T cell steroids help tumours suppress the immune system

Tuesday, 04 August, 2020

T cell steroids help tumours suppress the immune system

UK researchers have revealed that tumours can evade the immune system by telling immune cells to produce immunosuppressive steroids, publishing their results in the journal Nature Communications. The study found that removing a key steroid-producing gene, or switching it off with a drug, dramatically slowed the formation or progression of cancers in mice.

The immune system is extremely complex. While immune cells protect the body from tumours and infections, some chemicals produced in the body can dampen the immune system. This makes it much harder for the body to fight against cancer, so cancer immunotherapies that restore the activity of the immune system are urgently needed.

Scientists at the Wellcome Sanger Institute had previously found that some immune cells, known as T cells, produced steroids after an infection had passed, to reduce their activity back to low levels again. The researchers wanted to find out if tumour T cells could behave in the same way.

Working with the University of Cambridge and the Medical Research Council Cancer Unit (MCR CU), the researchers tested T cells from melanoma and breast tumours in mice, using single-cell RNA sequencing to see exactly which genes were switched on in each individual cell. They discovered that T cells from tumours did produce steroids, which could potentially reduce their effectiveness at battling the tumour.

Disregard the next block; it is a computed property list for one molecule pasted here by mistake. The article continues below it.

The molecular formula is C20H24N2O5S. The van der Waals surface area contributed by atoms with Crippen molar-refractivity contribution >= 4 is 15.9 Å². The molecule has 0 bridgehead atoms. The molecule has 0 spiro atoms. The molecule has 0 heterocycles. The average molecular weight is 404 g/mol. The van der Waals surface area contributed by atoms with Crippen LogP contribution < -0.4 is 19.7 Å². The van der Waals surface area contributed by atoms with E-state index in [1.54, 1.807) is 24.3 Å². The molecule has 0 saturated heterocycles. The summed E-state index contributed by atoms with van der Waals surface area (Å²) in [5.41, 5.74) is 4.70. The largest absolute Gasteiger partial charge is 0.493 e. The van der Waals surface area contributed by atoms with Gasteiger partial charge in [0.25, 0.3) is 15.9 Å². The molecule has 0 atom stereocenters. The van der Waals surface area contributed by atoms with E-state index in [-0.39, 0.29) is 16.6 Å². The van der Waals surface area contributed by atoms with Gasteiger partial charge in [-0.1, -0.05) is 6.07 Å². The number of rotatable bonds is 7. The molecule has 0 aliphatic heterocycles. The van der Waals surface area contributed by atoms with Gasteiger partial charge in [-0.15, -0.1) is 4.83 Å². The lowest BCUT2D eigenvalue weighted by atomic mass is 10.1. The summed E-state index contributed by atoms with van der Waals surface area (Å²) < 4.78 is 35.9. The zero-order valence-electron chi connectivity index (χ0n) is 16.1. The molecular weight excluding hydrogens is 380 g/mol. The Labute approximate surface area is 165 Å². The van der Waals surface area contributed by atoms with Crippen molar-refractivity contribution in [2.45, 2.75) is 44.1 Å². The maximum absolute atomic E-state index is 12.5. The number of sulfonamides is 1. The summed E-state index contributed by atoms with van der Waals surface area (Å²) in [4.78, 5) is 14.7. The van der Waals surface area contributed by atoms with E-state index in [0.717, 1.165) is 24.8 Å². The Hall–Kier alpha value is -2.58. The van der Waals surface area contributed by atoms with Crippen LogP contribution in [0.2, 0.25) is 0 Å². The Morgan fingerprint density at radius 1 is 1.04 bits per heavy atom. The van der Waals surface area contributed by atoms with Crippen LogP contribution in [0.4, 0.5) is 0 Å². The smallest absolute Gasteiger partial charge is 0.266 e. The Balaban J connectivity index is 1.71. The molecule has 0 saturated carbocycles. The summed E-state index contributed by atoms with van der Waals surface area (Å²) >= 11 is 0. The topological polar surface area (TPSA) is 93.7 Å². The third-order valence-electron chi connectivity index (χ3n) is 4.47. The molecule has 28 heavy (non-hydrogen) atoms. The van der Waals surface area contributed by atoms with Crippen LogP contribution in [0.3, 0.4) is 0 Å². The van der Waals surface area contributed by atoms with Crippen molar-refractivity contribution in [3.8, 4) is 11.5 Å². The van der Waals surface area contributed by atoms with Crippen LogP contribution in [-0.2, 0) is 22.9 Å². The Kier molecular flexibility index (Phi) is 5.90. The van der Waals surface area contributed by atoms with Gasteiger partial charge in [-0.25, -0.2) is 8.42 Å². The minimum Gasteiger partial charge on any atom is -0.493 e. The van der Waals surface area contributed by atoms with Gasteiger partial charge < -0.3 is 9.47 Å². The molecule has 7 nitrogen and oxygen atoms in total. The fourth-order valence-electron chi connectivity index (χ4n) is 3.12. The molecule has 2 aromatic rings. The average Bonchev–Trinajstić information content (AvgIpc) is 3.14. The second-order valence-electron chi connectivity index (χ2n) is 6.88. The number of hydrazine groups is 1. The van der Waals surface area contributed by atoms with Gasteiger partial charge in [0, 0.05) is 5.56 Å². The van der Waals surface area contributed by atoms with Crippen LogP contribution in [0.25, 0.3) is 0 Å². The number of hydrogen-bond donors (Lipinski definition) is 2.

“For the first time, we could see that mouse tumour T cells were producing immunosuppressive steroids, even though T cells from healthy mice didn’t,” said lead author Dr Bidesh Mahata, from the University of Cambridge and the Wellcome Sanger Institute.

“It appears that tumours could be instructing their T cells to produce steroids, which would then allow the tumours to evade the immune system and continue growing. This is a really exciting discovery as it means there might be a way of switching the steroid production off again to treat cancer.”

To test switching off the steroid production, the researchers worked with mice that were missing a key steroid-synthesis gene — Cyp11a1 — from their T cells. They discovered that whereas tumours developed rapidly in normal, wild-type mice, tumour growth was inhibited in these knockout mice, with any tumours being much smaller and slower to grow. They also showed that a drug that inactivates the Cyp11a1 protein, aminoglutethimide, reduced the tumours in normal mice.

“Using mouse models, we showed that preventing T cells from producing steroids made a huge difference to tumour growth, reducing it dramatically,” said MCR CU’s Dr Jacqui Shields. “We found that either removing the key gene, or preventing it from functioning with drugs, stimulated anti-tumour immunity. This suggests the steroid-production pathway could be a real contender in the search for drug targets for designing cancer immunotherapies, to help treat cancer patients.”

Senior author Dr Sarah Teichmann, from the Wellcome Sanger Institute, said preliminary data from human tissues suggests that the same tumour defence may happen in people; further research is thus required to show direct evidence in human cancer. If this is confirmed, she said, it might be possible to target this immunosuppressive pathway in future to switch the immune system back on.

Image credit: ©stock.adobe.com/au/crevis

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